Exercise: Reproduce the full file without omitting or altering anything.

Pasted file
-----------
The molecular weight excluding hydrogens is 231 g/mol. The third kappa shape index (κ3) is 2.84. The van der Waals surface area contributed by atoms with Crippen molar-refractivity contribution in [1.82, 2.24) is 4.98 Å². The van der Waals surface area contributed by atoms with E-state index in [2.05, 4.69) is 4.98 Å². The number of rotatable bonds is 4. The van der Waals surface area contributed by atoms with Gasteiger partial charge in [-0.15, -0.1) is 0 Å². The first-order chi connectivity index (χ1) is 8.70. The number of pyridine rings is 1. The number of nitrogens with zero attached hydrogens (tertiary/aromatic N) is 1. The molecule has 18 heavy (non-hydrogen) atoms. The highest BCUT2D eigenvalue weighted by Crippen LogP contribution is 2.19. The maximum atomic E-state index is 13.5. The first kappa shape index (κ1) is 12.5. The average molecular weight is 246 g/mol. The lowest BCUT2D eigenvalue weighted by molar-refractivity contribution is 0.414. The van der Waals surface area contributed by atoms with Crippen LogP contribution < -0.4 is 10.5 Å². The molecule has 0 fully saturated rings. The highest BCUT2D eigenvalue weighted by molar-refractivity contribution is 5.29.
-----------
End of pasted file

The molecular weight excluding hydrogens is 231 g/mol. The third kappa shape index (κ3) is 2.84. The van der Waals surface area contributed by atoms with Crippen molar-refractivity contribution in [1.82, 2.24) is 4.98 Å². The van der Waals surface area contributed by atoms with E-state index in [2.05, 4.69) is 4.98 Å². The number of rotatable bonds is 4. The van der Waals surface area contributed by atoms with Gasteiger partial charge in [-0.15, -0.1) is 0 Å². The first-order chi connectivity index (χ1) is 8.70. The number of pyridine rings is 1. The number of nitrogens with zero attached hydrogens (tertiary/aromatic N) is 1. The molecule has 18 heavy (non-hydrogen) atoms. The highest BCUT2D eigenvalue weighted by Crippen LogP contribution is 2.19. The maximum atomic E-state index is 13.5. The first kappa shape index (κ1) is 12.5. The average molecular weight is 246 g/mol. The lowest BCUT2D eigenvalue weighted by molar-refractivity contribution is 0.414. The van der Waals surface area contributed by atoms with Crippen LogP contribution < -0.4 is 10.5 Å². The molecule has 0 fully saturated rings. The highest BCUT2D eigenvalue weighted by molar-refractivity contribution is 5.29.